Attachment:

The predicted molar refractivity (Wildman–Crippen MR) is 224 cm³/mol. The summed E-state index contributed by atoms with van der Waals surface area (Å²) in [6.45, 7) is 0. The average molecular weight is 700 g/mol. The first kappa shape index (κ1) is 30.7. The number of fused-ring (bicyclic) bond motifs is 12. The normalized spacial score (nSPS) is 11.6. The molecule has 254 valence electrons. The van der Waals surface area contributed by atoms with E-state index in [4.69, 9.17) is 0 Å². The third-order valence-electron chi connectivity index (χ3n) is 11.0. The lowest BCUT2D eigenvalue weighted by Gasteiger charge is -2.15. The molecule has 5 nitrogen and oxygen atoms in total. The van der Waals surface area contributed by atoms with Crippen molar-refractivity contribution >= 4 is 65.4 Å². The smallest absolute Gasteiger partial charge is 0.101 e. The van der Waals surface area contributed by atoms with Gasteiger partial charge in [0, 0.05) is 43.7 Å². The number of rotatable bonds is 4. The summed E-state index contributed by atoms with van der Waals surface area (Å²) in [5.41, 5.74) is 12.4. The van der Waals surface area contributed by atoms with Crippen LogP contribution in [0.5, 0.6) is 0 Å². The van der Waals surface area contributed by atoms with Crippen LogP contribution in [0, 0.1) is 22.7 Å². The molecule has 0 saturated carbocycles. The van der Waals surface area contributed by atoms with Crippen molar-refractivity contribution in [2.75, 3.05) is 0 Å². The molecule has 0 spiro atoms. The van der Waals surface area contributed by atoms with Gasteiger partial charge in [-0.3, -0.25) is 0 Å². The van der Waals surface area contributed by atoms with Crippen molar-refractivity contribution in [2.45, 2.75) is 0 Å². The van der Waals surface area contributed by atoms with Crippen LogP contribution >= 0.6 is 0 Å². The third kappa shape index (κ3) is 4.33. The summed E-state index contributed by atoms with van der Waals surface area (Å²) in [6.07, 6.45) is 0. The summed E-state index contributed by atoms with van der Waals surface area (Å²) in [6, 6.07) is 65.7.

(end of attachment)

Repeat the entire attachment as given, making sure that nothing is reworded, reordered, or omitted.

The predicted molar refractivity (Wildman–Crippen MR) is 224 cm³/mol. The summed E-state index contributed by atoms with van der Waals surface area (Å²) in [6.45, 7) is 0. The average molecular weight is 700 g/mol. The first kappa shape index (κ1) is 30.7. The number of fused-ring (bicyclic) bond motifs is 12. The normalized spacial score (nSPS) is 11.6. The molecule has 254 valence electrons. The van der Waals surface area contributed by atoms with E-state index in [4.69, 9.17) is 0 Å². The third-order valence-electron chi connectivity index (χ3n) is 11.0. The lowest BCUT2D eigenvalue weighted by Gasteiger charge is -2.15. The molecule has 5 nitrogen and oxygen atoms in total. The van der Waals surface area contributed by atoms with Crippen molar-refractivity contribution >= 4 is 65.4 Å². The smallest absolute Gasteiger partial charge is 0.101 e. The van der Waals surface area contributed by atoms with Gasteiger partial charge in [0, 0.05) is 43.7 Å². The number of rotatable bonds is 4. The summed E-state index contributed by atoms with van der Waals surface area (Å²) in [5.41, 5.74) is 12.4. The van der Waals surface area contributed by atoms with Crippen LogP contribution in [0.5, 0.6) is 0 Å². The van der Waals surface area contributed by atoms with Crippen LogP contribution in [0, 0.1) is 22.7 Å². The molecule has 0 saturated carbocycles. The van der Waals surface area contributed by atoms with Crippen molar-refractivity contribution in [2.75, 3.05) is 0 Å². The molecule has 0 spiro atoms. The van der Waals surface area contributed by atoms with Gasteiger partial charge in [-0.3, -0.25) is 0 Å². The van der Waals surface area contributed by atoms with Crippen molar-refractivity contribution in [2.45, 2.75) is 0 Å². The van der Waals surface area contributed by atoms with Crippen LogP contribution >= 0.6 is 0 Å². The third kappa shape index (κ3) is 4.33. The summed E-state index contributed by atoms with van der Waals surface area (Å²) in [6.07, 6.45) is 0. The summed E-state index contributed by atoms with van der Waals surface area (Å²) in [6, 6.07) is 65.7.